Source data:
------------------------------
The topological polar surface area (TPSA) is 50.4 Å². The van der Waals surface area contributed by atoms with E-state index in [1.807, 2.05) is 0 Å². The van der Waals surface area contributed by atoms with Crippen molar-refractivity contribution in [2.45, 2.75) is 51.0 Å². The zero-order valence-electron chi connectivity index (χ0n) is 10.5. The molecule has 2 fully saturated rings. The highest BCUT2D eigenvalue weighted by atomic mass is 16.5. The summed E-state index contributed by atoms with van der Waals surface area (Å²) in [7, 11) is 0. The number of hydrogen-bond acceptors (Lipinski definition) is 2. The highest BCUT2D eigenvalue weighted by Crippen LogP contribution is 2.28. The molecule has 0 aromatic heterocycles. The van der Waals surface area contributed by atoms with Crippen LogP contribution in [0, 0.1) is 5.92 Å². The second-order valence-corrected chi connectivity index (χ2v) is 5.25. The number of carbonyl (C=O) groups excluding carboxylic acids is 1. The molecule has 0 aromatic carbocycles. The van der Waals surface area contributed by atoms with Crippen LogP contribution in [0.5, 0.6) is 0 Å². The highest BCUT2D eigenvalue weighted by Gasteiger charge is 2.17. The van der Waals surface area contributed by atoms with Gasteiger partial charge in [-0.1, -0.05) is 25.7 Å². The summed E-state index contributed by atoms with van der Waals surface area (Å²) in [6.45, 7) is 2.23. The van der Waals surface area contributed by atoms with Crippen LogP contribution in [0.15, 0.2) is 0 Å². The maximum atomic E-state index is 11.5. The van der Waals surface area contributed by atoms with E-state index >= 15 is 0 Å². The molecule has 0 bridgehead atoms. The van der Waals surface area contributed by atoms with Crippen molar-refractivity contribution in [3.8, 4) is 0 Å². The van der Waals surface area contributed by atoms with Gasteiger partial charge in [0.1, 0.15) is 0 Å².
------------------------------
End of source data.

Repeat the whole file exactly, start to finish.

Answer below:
The topological polar surface area (TPSA) is 50.4 Å². The van der Waals surface area contributed by atoms with E-state index in [1.807, 2.05) is 0 Å². The van der Waals surface area contributed by atoms with Crippen molar-refractivity contribution in [2.45, 2.75) is 51.0 Å². The zero-order valence-electron chi connectivity index (χ0n) is 10.5. The molecule has 2 fully saturated rings. The highest BCUT2D eigenvalue weighted by atomic mass is 16.5. The summed E-state index contributed by atoms with van der Waals surface area (Å²) in [7, 11) is 0. The number of hydrogen-bond acceptors (Lipinski definition) is 2. The highest BCUT2D eigenvalue weighted by Crippen LogP contribution is 2.28. The molecule has 0 aromatic heterocycles. The van der Waals surface area contributed by atoms with Crippen LogP contribution in [0, 0.1) is 5.92 Å². The second-order valence-corrected chi connectivity index (χ2v) is 5.25. The number of carbonyl (C=O) groups excluding carboxylic acids is 1. The molecule has 0 aromatic carbocycles. The van der Waals surface area contributed by atoms with Crippen LogP contribution in [0.5, 0.6) is 0 Å². The highest BCUT2D eigenvalue weighted by Gasteiger charge is 2.17. The van der Waals surface area contributed by atoms with Gasteiger partial charge in [-0.1, -0.05) is 25.7 Å². The summed E-state index contributed by atoms with van der Waals surface area (Å²) in [6.45, 7) is 2.23. The van der Waals surface area contributed by atoms with Crippen LogP contribution in [0.15, 0.2) is 0 Å². The maximum atomic E-state index is 11.5. The van der Waals surface area contributed by atoms with E-state index >= 15 is 0 Å². The molecule has 0 bridgehead atoms. The van der Waals surface area contributed by atoms with Crippen molar-refractivity contribution in [3.8, 4) is 0 Å². The van der Waals surface area contributed by atoms with Gasteiger partial charge in [0.1, 0.15) is 0 Å².